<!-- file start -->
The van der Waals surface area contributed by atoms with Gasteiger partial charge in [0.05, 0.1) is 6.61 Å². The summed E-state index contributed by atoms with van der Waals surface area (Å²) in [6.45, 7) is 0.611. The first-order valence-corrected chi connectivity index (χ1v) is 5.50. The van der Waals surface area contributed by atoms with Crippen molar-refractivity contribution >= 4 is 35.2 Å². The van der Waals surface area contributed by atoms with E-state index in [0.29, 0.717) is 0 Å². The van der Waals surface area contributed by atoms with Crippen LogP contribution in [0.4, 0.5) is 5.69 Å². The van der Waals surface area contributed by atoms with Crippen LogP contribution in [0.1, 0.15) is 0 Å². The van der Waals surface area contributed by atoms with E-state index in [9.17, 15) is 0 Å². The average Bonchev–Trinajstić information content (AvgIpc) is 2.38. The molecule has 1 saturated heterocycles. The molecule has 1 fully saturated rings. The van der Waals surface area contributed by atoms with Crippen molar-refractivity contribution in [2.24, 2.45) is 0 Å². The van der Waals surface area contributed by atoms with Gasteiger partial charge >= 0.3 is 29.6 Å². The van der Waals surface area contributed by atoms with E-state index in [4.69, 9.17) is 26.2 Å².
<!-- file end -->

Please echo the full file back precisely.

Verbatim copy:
The van der Waals surface area contributed by atoms with Gasteiger partial charge in [0.05, 0.1) is 6.61 Å². The summed E-state index contributed by atoms with van der Waals surface area (Å²) in [6.45, 7) is 0.611. The first-order valence-corrected chi connectivity index (χ1v) is 5.50. The van der Waals surface area contributed by atoms with Crippen molar-refractivity contribution >= 4 is 35.2 Å². The van der Waals surface area contributed by atoms with E-state index in [0.29, 0.717) is 0 Å². The van der Waals surface area contributed by atoms with Crippen LogP contribution in [0.4, 0.5) is 5.69 Å². The van der Waals surface area contributed by atoms with Crippen LogP contribution in [0.1, 0.15) is 0 Å². The van der Waals surface area contributed by atoms with E-state index in [9.17, 15) is 0 Å². The average Bonchev–Trinajstić information content (AvgIpc) is 2.38. The molecule has 1 saturated heterocycles. The molecule has 1 fully saturated rings. The van der Waals surface area contributed by atoms with Crippen molar-refractivity contribution in [2.24, 2.45) is 0 Å². The van der Waals surface area contributed by atoms with Gasteiger partial charge >= 0.3 is 29.6 Å². The van der Waals surface area contributed by atoms with E-state index in [4.69, 9.17) is 26.2 Å².